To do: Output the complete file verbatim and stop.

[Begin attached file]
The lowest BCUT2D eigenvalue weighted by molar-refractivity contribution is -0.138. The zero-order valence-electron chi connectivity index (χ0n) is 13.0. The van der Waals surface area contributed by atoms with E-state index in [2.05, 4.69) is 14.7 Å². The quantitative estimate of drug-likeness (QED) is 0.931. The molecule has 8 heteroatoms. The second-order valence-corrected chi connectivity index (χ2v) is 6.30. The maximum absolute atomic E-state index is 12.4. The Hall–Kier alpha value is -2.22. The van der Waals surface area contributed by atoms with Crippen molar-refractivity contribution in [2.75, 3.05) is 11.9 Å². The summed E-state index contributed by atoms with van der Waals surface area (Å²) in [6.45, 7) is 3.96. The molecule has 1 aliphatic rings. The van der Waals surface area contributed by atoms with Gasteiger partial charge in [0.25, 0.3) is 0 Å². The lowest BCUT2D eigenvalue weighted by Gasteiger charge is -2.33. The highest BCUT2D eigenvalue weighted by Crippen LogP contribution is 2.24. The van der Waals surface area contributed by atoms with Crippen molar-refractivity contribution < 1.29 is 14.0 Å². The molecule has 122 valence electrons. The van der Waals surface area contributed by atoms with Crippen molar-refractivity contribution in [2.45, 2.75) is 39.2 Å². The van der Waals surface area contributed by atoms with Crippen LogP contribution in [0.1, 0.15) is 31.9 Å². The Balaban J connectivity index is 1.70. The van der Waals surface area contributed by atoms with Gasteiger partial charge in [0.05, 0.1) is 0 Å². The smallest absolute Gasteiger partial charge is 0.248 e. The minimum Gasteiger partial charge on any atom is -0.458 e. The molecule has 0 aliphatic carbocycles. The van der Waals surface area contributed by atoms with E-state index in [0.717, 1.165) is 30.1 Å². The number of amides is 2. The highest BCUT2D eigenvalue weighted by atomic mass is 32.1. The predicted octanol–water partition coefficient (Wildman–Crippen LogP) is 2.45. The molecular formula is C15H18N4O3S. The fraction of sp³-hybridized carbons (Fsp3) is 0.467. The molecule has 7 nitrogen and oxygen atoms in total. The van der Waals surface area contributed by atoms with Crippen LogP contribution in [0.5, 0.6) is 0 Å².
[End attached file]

The lowest BCUT2D eigenvalue weighted by molar-refractivity contribution is -0.138. The zero-order valence-electron chi connectivity index (χ0n) is 13.0. The van der Waals surface area contributed by atoms with E-state index in [2.05, 4.69) is 14.7 Å². The quantitative estimate of drug-likeness (QED) is 0.931. The molecule has 8 heteroatoms. The second-order valence-corrected chi connectivity index (χ2v) is 6.30. The maximum absolute atomic E-state index is 12.4. The Hall–Kier alpha value is -2.22. The van der Waals surface area contributed by atoms with Crippen molar-refractivity contribution in [2.75, 3.05) is 11.9 Å². The summed E-state index contributed by atoms with van der Waals surface area (Å²) in [6.45, 7) is 3.96. The molecule has 1 aliphatic rings. The van der Waals surface area contributed by atoms with Gasteiger partial charge in [0.25, 0.3) is 0 Å². The lowest BCUT2D eigenvalue weighted by Gasteiger charge is -2.33. The highest BCUT2D eigenvalue weighted by Crippen LogP contribution is 2.24. The van der Waals surface area contributed by atoms with Crippen molar-refractivity contribution < 1.29 is 14.0 Å². The molecule has 122 valence electrons. The van der Waals surface area contributed by atoms with Crippen molar-refractivity contribution in [2.45, 2.75) is 39.2 Å². The van der Waals surface area contributed by atoms with Crippen LogP contribution in [0.1, 0.15) is 31.9 Å². The Balaban J connectivity index is 1.70. The van der Waals surface area contributed by atoms with Gasteiger partial charge in [0.05, 0.1) is 0 Å². The smallest absolute Gasteiger partial charge is 0.248 e. The minimum Gasteiger partial charge on any atom is -0.458 e. The molecule has 0 aliphatic carbocycles. The van der Waals surface area contributed by atoms with E-state index in [0.717, 1.165) is 30.1 Å². The number of amides is 2. The highest BCUT2D eigenvalue weighted by atomic mass is 32.1. The predicted octanol–water partition coefficient (Wildman–Crippen LogP) is 2.45. The molecular formula is C15H18N4O3S. The fraction of sp³-hybridized carbons (Fsp3) is 0.467. The molecule has 7 nitrogen and oxygen atoms in total. The van der Waals surface area contributed by atoms with Crippen LogP contribution in [0.5, 0.6) is 0 Å².